Disinvestment from inefficient or ineffective health services is a growing priority for health care systems. Provision of allied health services over the weekend is now commonplace despite a relative paucity of evidence supporting their provision. The relatively high cost of providing this service combined with the paucity of evidence supporting its provision makes this a potential candidate for disinvestment so that resources consumed can be used in other areas. This study aims to determine the effectiveness, cost-effectiveness and safety of the current model of weekend allied health service and a new stakeholder-driven model of weekend allied health service delivery on acute medical and surgical wards compared to having no weekend allied health service.

METHODS/DESIGN:

Two stepped wedge, cluster randomised trials of weekend allied health services will be conducted in six acute medical/surgical wards across two public metropolitan hospitals in Melbourne (Australia). Wards have been chosen to participate by management teams at each hospital. The allied health services to be investigated will include physiotherapy, occupational therapy, speech therapy, dietetics, social work and allied health assistants. At baseline, all wards will be receiving weekend allied health services. Study 1 intervention will be the sequential disinvestment (roll-in) of the current weekend allied health service model from each participating ward in monthly intervals and study 2 will be the roll-out of a new stakeholder-driven model of weekend allied health service delivery. The order in which weekend allied health services will be rolled in and out amongst participating wards will be determined randomly. This trial will be conducted in each of the two participating hospitals at a different time interval. Primary outcomes will be length of stay, rate of unplanned hospital readmission within 28 days and rate of adverse events. Secondary outcomes will be number of complaints and compliments, staff absenteeism, and patient discharge destination, satisfaction, and functional independence at discharge.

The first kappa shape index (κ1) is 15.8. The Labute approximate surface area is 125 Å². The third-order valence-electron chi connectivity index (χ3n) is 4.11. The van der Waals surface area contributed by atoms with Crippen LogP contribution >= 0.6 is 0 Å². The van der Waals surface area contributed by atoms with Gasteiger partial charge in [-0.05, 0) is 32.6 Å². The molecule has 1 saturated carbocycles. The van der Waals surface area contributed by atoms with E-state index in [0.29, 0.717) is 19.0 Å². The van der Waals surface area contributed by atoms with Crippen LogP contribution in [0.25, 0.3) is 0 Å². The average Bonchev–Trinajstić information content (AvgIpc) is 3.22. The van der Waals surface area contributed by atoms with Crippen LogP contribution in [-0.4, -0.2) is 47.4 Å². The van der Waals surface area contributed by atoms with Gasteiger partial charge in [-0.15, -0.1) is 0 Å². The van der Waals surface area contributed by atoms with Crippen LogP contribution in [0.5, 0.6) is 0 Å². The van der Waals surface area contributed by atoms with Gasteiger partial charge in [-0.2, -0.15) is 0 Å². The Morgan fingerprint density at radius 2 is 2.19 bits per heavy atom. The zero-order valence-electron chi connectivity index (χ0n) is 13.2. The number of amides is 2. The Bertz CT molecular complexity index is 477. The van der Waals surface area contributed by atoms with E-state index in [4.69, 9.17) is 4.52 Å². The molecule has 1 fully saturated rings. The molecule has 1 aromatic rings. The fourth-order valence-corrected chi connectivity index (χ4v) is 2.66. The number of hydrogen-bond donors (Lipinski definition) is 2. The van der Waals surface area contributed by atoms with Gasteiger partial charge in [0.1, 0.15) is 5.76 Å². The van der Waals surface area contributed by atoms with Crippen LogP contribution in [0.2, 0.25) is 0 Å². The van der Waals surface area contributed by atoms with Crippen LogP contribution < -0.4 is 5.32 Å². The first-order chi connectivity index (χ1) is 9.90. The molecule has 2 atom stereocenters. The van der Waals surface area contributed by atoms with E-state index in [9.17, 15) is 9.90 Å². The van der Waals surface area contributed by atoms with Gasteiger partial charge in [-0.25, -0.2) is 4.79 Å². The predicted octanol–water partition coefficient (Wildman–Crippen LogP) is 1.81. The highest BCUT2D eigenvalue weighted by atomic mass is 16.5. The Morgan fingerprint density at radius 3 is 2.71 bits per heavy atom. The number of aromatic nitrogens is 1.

DISCUSSION:

This is the world's first application of the recently described non-inferiority (roll-in) stepped wedge trial design, and the largest investigation of the effectiveness of weekend allied health services on acute medical surgical wards to date.

TRIAL REGISTRATION:

Australian New Zealand Clinical Trials Registry.

REGISTRATION NUMBER:

ACTRN12613001231730 (first study) and ACTRN12613001361796 (second study). Was this trial prospectively registered?: Yes. Date registered: 8 November 2013 (first study), 12 December 2013 (second study). Anticipated completion: June 2015. Protocol version: 1. Role of trial sponsor: KP and DL are directly employed by one of the trial sponsors, their roles were: KP assisted with overall development of research design and assisted with overall project management; DL contributed to project management, administration and communications strategy.

PMID:
25873250
PMCID:
PMC4403707
DOI:
10.1186/s13063-015-0619-z
[Indexed for MEDLINE]
Free PMC Article